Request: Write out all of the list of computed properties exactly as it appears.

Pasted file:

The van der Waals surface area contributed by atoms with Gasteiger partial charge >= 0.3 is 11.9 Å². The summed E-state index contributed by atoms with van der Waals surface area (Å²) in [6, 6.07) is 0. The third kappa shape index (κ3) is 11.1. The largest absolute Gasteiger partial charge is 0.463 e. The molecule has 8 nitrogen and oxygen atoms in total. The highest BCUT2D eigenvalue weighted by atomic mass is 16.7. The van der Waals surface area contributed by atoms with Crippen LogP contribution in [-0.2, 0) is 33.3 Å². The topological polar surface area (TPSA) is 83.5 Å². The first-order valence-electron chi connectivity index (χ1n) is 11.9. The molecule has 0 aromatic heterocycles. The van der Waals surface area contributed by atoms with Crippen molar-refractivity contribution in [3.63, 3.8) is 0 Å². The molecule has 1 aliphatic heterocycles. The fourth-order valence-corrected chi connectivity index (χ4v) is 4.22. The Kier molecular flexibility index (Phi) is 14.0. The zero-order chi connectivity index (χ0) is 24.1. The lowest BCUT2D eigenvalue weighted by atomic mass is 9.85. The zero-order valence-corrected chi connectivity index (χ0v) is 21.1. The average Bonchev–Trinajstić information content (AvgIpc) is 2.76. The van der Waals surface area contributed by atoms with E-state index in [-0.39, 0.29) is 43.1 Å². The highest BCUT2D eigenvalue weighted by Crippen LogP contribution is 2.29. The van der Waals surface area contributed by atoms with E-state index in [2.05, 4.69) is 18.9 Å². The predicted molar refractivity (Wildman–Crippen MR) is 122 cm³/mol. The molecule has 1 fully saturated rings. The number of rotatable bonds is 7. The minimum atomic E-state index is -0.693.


The van der Waals surface area contributed by atoms with Gasteiger partial charge >= 0.3 is 11.9 Å². The summed E-state index contributed by atoms with van der Waals surface area (Å²) in [6, 6.07) is 0. The third kappa shape index (κ3) is 11.1. The largest absolute Gasteiger partial charge is 0.463 e. The molecule has 8 nitrogen and oxygen atoms in total. The highest BCUT2D eigenvalue weighted by atomic mass is 16.7. The van der Waals surface area contributed by atoms with Crippen LogP contribution in [-0.2, 0) is 33.3 Å². The topological polar surface area (TPSA) is 83.5 Å². The first-order valence-electron chi connectivity index (χ1n) is 11.9. The molecule has 0 aromatic heterocycles. The van der Waals surface area contributed by atoms with Crippen molar-refractivity contribution in [3.63, 3.8) is 0 Å². The molecule has 1 aliphatic heterocycles. The fourth-order valence-corrected chi connectivity index (χ4v) is 4.22. The Kier molecular flexibility index (Phi) is 14.0. The zero-order chi connectivity index (χ0) is 24.1. The lowest BCUT2D eigenvalue weighted by atomic mass is 9.85. The zero-order valence-corrected chi connectivity index (χ0v) is 21.1. The average Bonchev–Trinajstić information content (AvgIpc) is 2.76. The van der Waals surface area contributed by atoms with E-state index in [-0.39, 0.29) is 43.1 Å². The highest BCUT2D eigenvalue weighted by Crippen LogP contribution is 2.29. The van der Waals surface area contributed by atoms with E-state index in [2.05, 4.69) is 18.9 Å². The predicted molar refractivity (Wildman–Crippen MR) is 122 cm³/mol. The molecule has 1 fully saturated rings. The number of rotatable bonds is 7. The minimum atomic E-state index is -0.693.